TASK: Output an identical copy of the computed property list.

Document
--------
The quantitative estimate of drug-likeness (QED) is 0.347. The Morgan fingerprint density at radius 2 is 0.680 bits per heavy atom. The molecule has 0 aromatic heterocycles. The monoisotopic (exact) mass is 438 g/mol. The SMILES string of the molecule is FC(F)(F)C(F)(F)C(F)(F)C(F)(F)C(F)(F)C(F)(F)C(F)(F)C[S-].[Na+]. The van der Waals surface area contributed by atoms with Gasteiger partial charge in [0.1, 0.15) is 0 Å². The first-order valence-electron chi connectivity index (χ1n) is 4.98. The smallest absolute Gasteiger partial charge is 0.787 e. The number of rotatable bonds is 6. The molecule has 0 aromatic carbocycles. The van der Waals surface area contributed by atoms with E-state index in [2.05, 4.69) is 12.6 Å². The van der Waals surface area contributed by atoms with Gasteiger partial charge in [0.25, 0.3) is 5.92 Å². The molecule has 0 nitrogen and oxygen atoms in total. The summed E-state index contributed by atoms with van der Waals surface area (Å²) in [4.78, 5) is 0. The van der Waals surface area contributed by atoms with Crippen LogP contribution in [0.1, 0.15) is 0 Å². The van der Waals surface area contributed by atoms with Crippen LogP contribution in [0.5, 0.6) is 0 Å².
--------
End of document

The quantitative estimate of drug-likeness (QED) is 0.347. The Morgan fingerprint density at radius 2 is 0.680 bits per heavy atom. The molecule has 0 aromatic heterocycles. The monoisotopic (exact) mass is 438 g/mol. The SMILES string of the molecule is FC(F)(F)C(F)(F)C(F)(F)C(F)(F)C(F)(F)C(F)(F)C(F)(F)C[S-].[Na+]. The van der Waals surface area contributed by atoms with Gasteiger partial charge in [0.1, 0.15) is 0 Å². The first-order valence-electron chi connectivity index (χ1n) is 4.98. The smallest absolute Gasteiger partial charge is 0.787 e. The number of rotatable bonds is 6. The molecule has 0 aromatic carbocycles. The van der Waals surface area contributed by atoms with E-state index in [2.05, 4.69) is 12.6 Å². The van der Waals surface area contributed by atoms with Gasteiger partial charge in [0.25, 0.3) is 5.92 Å². The molecule has 0 nitrogen and oxygen atoms in total. The summed E-state index contributed by atoms with van der Waals surface area (Å²) in [4.78, 5) is 0. The van der Waals surface area contributed by atoms with Crippen LogP contribution in [0.1, 0.15) is 0 Å². The van der Waals surface area contributed by atoms with Crippen LogP contribution in [0.5, 0.6) is 0 Å².